My university introduced me to it, in a way. Growing up, I never really thought of that as a profession. I was never aware that someone’s job could be to make the bed I sleep on and chair I sit on. I really didn’t know that it existed as a profession. Since I was a little kid, I was always drawing and making stuff, and when it was time to pick the university – the university of applied arts was the natural choice. When I discovered the different courses they offered, I decided to try interior design and furniture because it sounded fun and something I never thought of prior to that moment. At first I thought I would switch to illustration or graphic design but then I really got into it and stayed.
You seem to be very attached to “the old side of things”, you build with your hands, you use old film cameras. Do you think the world goes too fast?
I would love for the world to be slower, but that’s not the reason why I make my lamps with my two hands. I do it simply because I feel that teaching someone to do it would take too much energy and this way I am in control from the beginning to the end. But that has to change and I am now learning to relax and hopefully soon some other people will be making bonbon lamps because I don’t have time to make enough. Some other furniture pieces I designed are made by carpenters, but usually in a very old fashioned, simple way. When it comes to photography – I don’t mind digital at all, it’s just not fun for me. I like to not be able to see the image immediately and I like how it becomes a surprise when you finally develop the roll. I also like that there’s a limit, so you don’t take 20 similar photos to pick one.
There is a certain type of light or non-light in your photography, “entre chien et loups” (in french) or at dusk time. This particular moment expresses the limit between the familiar versus the unknown, is it how you would describe it?
Oh I never thought of the light in my photographs! But now hearing you say that makes me think of how I actually love that kind of light. I like bluish dusk much more than sunlight. I am not sure why, maybe I find it more intimate. Even in total darkness when you take a flash photograph, you will capture things you wouldn’t be able to see with your eyes.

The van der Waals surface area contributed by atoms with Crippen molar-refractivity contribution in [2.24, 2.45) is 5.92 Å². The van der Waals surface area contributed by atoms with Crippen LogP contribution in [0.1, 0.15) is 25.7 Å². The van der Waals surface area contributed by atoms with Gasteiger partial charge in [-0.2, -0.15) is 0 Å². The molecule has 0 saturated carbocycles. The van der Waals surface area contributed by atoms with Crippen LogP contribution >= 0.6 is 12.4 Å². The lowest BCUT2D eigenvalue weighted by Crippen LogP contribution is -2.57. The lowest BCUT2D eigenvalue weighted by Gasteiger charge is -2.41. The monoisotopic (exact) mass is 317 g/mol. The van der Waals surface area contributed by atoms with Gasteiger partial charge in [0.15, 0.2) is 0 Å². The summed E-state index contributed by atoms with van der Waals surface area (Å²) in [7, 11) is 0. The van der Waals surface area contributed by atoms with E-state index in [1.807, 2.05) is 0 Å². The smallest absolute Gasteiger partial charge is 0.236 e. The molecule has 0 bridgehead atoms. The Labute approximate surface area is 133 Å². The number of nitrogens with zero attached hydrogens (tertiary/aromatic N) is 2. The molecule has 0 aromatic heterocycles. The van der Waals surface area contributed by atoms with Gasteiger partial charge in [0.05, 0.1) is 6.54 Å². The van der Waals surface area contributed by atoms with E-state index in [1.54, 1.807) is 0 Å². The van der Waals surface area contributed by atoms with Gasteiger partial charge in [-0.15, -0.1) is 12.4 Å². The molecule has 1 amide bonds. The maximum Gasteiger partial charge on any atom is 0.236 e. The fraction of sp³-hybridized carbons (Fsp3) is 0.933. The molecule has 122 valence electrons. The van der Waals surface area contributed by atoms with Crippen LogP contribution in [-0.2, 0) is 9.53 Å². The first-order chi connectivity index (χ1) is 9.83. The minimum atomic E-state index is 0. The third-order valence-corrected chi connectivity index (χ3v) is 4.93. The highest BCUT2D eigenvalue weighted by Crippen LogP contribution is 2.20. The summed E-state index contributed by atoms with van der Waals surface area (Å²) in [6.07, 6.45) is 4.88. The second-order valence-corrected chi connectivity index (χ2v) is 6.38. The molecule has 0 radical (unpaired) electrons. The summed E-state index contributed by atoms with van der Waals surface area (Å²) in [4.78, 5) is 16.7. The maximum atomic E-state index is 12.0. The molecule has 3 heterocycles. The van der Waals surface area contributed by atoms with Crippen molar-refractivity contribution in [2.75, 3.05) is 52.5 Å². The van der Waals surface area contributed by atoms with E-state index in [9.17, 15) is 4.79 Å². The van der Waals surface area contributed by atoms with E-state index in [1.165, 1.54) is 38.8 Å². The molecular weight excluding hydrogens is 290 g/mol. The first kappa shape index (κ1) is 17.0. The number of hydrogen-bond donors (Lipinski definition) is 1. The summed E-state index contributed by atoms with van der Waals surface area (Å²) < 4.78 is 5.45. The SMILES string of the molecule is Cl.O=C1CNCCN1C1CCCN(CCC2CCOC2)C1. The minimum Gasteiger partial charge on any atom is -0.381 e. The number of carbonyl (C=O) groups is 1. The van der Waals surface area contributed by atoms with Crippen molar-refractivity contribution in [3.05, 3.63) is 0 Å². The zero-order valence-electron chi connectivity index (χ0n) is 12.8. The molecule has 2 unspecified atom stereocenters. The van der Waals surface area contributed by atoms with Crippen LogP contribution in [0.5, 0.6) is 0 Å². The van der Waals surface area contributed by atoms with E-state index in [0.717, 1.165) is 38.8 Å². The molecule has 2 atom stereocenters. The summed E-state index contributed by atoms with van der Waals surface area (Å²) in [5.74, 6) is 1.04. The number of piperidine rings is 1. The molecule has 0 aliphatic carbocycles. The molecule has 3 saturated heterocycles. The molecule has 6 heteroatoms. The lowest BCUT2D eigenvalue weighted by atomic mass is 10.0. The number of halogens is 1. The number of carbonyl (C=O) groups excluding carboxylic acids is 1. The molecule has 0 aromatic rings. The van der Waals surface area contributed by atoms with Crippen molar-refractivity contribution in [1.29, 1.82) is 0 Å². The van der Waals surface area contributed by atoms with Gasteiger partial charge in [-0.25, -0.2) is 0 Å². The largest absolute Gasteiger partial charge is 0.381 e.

Can you tell us about the photography we use for the T-shirt, what’s the story behind it?
The pair of knees and hands belongs to my friend Kris, he was making a barbecue fire in a forest near Belgrade.
In your studio we listened to some very calm solo piano, what is your relation to music or sound?
There’s nothing that can influence the atmosphere such as the choice of music. Imagine two people sitting in a seafront restaurant and eating a grilled fish and then imagine a silent piano playing and then wild techno playing – those two situations suddenly have nothing in common. If I hear a loud fast music in a shop I never come in, nor in a restaurant. I hate eating food to loud restless music that is makes my heartbeat faster. While working, I usually play music with no lyrics because I find it easier to focus that way. It doesn’t have to be piano, but I really love piano solos by Dustin O Halloran, Eric Satie, Akira Kosemura, Hauschka,…
Do you have a lot of books? How do you consider printed matter?
I have been moving between cities and continents quite a lot in the last few years so my books are from all over the place. I love printed books but I don’t like how heavy they are when it comes to moving them. I try to edit my book collection to a few pieces that mean a lot to me, until the day I will settle down and build my own library. It’s always a beautiful sensation to touch a nicely done printed object, but often the content is not very interesting. There are so many books on so many things that are, in my opinion, not interesting enough to be a book topic. When I go to a bookstore, I end up liking many contemporary books because of the way they are made – nice paper, nicely designed, but I so rarely want to own one.
What are the new projects you are working on?
I am working on several new furniture pieces. They are in the process of prototyping and production. I am also making some bonbon lamps and preparing a solo show in NYC. Taking photographs always goes along too. I am also looking for a new apartment to move in (again!) and that’s a full time job! I am slowly furnishing my studio, making it nice, getting plants…
Conversation with Ana Kraš, New York City 2013. Photography by Études Studio.